We have two farming friends who scuba dive, which a difficult feat in the flatlands of the prairies. Millennials have lists of what they want to accomplish because they are used to trying everything they want to. Paint-balling, extreme sports, bungee jumping, travel abroad for a walkabout in Australia or New Zealand are on their lists.

To Just Get It Done
Millennials are multitaskers; listening to their favorite tunes while emailing, playing a game and doing the business plan. Maybe some of the millennial’s work habits aren’t quite up to your standards. The bins could be cleaner, and the cattle need to be fed more efficiently, but the job is done, isn't it?
Wanting fewer hassles, millennials can’t take difficult feedback. Any negative comments may be hard to receive, as these kids are used to success, high achievement, and always getting what they want. Parents may interfere with their performance appraisals if they have some weaknesses that need to be improved. Conflict is a normal part of life, so why do these young people have a hard time processing disagreements or negative feedback. “When I try to be firm with my son, he quickly accuses me of being angry. I am just trying to get his attention with my voice tone, and ensure that he is receiving the message!”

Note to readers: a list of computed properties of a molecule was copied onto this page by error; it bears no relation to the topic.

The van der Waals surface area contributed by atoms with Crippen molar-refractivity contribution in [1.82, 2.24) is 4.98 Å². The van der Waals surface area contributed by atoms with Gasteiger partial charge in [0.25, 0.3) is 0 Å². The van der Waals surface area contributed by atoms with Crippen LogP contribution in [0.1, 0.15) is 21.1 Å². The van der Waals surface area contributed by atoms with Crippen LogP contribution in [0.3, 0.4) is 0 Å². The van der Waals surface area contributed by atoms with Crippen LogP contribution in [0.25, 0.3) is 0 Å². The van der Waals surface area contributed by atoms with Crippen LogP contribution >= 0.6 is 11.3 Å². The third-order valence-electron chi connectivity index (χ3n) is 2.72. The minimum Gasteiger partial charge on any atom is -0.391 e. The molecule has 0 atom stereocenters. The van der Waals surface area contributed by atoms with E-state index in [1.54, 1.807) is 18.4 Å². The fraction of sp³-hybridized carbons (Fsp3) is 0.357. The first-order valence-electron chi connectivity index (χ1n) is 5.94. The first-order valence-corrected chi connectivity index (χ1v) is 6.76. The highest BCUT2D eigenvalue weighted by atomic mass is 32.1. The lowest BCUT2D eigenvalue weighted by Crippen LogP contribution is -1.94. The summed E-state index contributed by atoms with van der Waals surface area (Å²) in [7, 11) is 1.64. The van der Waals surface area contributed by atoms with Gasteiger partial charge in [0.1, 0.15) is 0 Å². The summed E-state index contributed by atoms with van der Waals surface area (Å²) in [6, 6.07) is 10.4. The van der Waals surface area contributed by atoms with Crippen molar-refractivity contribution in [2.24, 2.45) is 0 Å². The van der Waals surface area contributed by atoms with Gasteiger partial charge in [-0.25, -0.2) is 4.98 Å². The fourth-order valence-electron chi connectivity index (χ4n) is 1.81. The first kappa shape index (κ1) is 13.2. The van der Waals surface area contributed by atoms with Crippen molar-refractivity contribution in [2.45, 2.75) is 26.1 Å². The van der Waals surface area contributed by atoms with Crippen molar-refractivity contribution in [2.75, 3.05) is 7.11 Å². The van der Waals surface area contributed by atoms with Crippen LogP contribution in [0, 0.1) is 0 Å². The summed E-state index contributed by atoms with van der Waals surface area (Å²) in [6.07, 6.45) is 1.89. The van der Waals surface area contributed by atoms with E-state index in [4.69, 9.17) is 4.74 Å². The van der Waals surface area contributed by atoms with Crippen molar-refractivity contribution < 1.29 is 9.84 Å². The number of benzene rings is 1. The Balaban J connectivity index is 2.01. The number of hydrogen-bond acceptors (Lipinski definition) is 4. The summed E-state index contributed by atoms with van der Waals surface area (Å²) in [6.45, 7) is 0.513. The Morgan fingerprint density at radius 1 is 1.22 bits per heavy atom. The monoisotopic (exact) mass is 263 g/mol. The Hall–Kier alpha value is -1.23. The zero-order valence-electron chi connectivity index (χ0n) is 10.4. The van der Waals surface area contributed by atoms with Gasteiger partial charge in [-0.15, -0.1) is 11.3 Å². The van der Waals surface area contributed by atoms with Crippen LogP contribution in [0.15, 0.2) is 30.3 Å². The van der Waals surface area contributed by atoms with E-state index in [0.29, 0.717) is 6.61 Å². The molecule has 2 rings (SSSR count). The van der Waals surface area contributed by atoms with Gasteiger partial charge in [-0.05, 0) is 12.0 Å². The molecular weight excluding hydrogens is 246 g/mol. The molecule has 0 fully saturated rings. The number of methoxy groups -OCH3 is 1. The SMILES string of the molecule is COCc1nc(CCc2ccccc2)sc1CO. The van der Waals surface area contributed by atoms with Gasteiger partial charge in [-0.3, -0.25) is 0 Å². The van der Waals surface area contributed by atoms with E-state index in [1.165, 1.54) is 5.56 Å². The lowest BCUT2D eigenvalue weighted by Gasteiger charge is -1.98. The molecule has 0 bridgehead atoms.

To Know What’s Going On
Millennial farmers want to know what's going on in the world because successful farmers read. Fast Company is my magazine of choice to get a cultural snapshot of what is happening in our world. Does the ag. media give you a good view of what is happening abroad that is a great model to inspire your entrepreneurship on the farm?

To Stay Wired
Young farmers want to stay connected and communicate with others that are in their social group. Whether it's the kids from college and university that were part of the advocacy group or other social events, keeping in touch by email and phone allow for great opportunities to network and acquire new possibilities. Try joining the Canadian Young Farmer’s Forum.
Learning about the international policy that affects the future and gleaning new perspectives, and having an opinion that ag. companies will listen to is part of the passion that fuels young farmers to believe there is a future in agriculture.


"Elaine Froese, CSP, CAFA, CHICoach is author of Building Your Farm Legacy, and has a farm family toolkit at www.elainefroese.com to help you . Buy her audiobook. Follow her on Twitter @elainefroese or FB Elaine Froese Farm Family Coach.  Elaine rolls up her sleeves on her seed farm near Boissevain, Manitoba."